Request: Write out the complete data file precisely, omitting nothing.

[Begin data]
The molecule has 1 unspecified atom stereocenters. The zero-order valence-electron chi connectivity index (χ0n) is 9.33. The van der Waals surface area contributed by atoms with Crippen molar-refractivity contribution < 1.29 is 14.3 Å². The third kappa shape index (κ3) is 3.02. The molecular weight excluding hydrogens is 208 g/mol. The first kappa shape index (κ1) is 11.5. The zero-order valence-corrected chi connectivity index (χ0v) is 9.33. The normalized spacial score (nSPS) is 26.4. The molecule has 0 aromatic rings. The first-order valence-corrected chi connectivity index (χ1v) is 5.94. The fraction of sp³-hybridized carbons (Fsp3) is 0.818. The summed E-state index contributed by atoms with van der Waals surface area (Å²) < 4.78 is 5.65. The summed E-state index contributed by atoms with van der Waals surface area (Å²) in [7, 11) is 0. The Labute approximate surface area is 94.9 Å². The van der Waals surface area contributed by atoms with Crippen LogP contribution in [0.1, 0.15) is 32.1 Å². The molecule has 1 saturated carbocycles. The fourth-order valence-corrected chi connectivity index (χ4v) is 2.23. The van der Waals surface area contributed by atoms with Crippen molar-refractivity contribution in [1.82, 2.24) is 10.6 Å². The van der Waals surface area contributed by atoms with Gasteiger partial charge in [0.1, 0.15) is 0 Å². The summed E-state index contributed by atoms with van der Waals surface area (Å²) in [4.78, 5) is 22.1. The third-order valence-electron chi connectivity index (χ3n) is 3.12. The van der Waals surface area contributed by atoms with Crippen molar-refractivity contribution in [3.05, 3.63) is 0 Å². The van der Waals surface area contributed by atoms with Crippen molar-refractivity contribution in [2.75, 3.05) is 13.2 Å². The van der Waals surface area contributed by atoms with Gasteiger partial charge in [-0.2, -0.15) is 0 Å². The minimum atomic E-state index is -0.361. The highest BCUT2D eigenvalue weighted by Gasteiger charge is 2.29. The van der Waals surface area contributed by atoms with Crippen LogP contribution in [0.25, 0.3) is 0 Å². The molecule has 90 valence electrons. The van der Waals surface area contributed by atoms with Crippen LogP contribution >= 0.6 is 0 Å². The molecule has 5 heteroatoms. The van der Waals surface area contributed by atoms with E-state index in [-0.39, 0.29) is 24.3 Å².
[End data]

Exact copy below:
The molecule has 1 unspecified atom stereocenters. The zero-order valence-electron chi connectivity index (χ0n) is 9.33. The van der Waals surface area contributed by atoms with Crippen molar-refractivity contribution < 1.29 is 14.3 Å². The third kappa shape index (κ3) is 3.02. The molecular weight excluding hydrogens is 208 g/mol. The first kappa shape index (κ1) is 11.5. The zero-order valence-corrected chi connectivity index (χ0v) is 9.33. The normalized spacial score (nSPS) is 26.4. The molecule has 0 aromatic rings. The first-order valence-corrected chi connectivity index (χ1v) is 5.94. The fraction of sp³-hybridized carbons (Fsp3) is 0.818. The summed E-state index contributed by atoms with van der Waals surface area (Å²) < 4.78 is 5.65. The summed E-state index contributed by atoms with van der Waals surface area (Å²) in [7, 11) is 0. The Labute approximate surface area is 94.9 Å². The van der Waals surface area contributed by atoms with Crippen LogP contribution in [0.1, 0.15) is 32.1 Å². The molecule has 1 saturated carbocycles. The fourth-order valence-corrected chi connectivity index (χ4v) is 2.23. The van der Waals surface area contributed by atoms with Crippen molar-refractivity contribution in [1.82, 2.24) is 10.6 Å². The van der Waals surface area contributed by atoms with Gasteiger partial charge in [0.1, 0.15) is 0 Å². The summed E-state index contributed by atoms with van der Waals surface area (Å²) in [4.78, 5) is 22.1. The third-order valence-electron chi connectivity index (χ3n) is 3.12. The van der Waals surface area contributed by atoms with Crippen molar-refractivity contribution in [3.05, 3.63) is 0 Å². The van der Waals surface area contributed by atoms with Crippen molar-refractivity contribution in [2.75, 3.05) is 13.2 Å². The van der Waals surface area contributed by atoms with Gasteiger partial charge in [-0.2, -0.15) is 0 Å². The minimum atomic E-state index is -0.361. The highest BCUT2D eigenvalue weighted by Gasteiger charge is 2.29. The van der Waals surface area contributed by atoms with Crippen LogP contribution in [0.25, 0.3) is 0 Å². The molecule has 90 valence electrons. The van der Waals surface area contributed by atoms with Crippen LogP contribution >= 0.6 is 0 Å². The molecule has 5 heteroatoms. The van der Waals surface area contributed by atoms with E-state index in [-0.39, 0.29) is 24.3 Å².